Ladies And Gentlemen, The Fabulous Stains

Ladies And Gentlemen, The Fabulous Stains

If you've seen 1981's Ladies And Gentlemen, The Fabulous Stains, you probably watched a lot of late-night cable in the 1980s. Its presence there inspired a cult following, which found punk inspiration in its tale of a teen girl band that briefly makes it big with enthusiastically amateurish anti-consumerist diatribes. The long-overdue DVD release will probably expand that cult. Though Stains is hilariously clueless about the way rock actually works, even though music-industry veteran Lou Adler directed it, the film has a weird integrity, striking and holding a chord designed to resonate with rebels-in-the-making.

It's easy to see how the movie fell through the cracks. The screenplay by Slap Shot and Coming Home writer Nancy Dowd—who pulled her name from the film—has its roots in punk, but by the time of the film's aborted 1981 release, punk's moment as an object of mainstream fascination had already passed. A few years later, a cast that included Diane Lane and Laura Dern might have had some drawing power, but at the time, they were unknown.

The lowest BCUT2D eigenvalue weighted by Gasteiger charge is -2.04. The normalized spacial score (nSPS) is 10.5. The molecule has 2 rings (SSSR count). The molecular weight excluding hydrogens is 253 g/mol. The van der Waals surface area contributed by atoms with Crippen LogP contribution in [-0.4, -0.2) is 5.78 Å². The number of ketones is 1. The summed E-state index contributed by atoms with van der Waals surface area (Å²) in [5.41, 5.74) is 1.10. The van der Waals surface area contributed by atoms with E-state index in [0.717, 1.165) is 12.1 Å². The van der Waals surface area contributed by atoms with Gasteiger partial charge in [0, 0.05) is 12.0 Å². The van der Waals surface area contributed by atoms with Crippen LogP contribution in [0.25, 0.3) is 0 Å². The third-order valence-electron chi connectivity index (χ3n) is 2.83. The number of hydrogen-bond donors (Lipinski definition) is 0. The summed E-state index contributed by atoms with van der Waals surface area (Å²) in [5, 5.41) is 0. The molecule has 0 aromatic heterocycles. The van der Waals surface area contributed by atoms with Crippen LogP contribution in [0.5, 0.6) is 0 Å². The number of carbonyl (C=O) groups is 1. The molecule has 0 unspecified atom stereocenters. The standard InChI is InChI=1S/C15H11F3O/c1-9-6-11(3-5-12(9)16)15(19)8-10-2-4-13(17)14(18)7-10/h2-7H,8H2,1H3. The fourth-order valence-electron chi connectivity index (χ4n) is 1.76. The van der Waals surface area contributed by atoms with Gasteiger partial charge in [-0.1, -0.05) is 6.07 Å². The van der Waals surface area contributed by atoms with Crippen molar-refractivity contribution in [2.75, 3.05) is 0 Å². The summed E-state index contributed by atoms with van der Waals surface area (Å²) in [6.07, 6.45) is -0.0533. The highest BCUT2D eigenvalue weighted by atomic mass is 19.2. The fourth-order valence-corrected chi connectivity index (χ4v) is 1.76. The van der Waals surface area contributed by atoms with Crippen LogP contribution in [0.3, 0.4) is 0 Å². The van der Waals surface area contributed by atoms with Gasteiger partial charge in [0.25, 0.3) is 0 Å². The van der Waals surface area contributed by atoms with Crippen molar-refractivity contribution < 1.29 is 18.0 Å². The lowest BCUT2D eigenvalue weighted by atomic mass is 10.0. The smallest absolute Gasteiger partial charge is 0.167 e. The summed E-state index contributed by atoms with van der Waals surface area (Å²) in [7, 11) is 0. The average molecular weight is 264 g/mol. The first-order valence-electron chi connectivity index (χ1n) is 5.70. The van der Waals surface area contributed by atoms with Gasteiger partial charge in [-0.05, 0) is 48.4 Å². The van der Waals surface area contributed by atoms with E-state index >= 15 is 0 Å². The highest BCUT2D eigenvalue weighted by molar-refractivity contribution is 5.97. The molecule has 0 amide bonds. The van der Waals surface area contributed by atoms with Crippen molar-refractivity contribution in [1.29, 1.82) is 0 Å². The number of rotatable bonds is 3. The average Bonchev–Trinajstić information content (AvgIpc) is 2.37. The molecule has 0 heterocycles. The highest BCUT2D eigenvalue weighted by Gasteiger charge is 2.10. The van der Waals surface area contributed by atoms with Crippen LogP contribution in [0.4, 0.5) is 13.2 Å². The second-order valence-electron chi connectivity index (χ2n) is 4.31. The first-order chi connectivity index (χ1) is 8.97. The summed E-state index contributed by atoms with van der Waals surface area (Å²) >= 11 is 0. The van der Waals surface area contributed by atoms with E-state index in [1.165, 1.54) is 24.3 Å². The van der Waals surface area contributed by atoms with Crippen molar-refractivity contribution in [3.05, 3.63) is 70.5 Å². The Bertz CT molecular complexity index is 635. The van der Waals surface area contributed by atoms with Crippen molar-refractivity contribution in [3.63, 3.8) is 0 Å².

They were also 15 and 13 years old, respectively, and their youth helps sell the film's grungy fairy tale. Lane stars as an orphaned Pennsylvania teen who, as the movie opens, has already earned some notoriety as the subject of a TV profile about small-town life, wherein she mentions a largely theoretical band called The Stains, composed of herself, her sister (Marin Kanter), and her cousin (Dern). Their course is set after they watch the British punk band The Looters (led by a young Ray Winstone, fronting Paul Cook and Steve Jones of the Sex Pistols and Paul Simonon of The Clash) open for an Alice Cooper-inspired washout on a tour of Pennsylvania bars. (As no punk bands did at the time.) With a Shaggs-like gift for performing and an X-Ray Spex-like talent for presentation, The Stains join the bill, becoming a runaway hit after some unusually intense coverage on the local news.

Thus begins the most compressed rock rise-and-fall story ever. Seemingly over the course of a few days, the Stains inspire an army of wannabes, then lose touch with their roots, man. It's a time capsule that remains resonant in spite of the silliness that coats it. "She said things I've always wanted to say and I haven't been able to," one fan says to explain her Stains devotion. That's rock 'n' roll.

Key features: Adler provides a sleepy commentary that's made up for by a fond, lively track from Lane and Dern.

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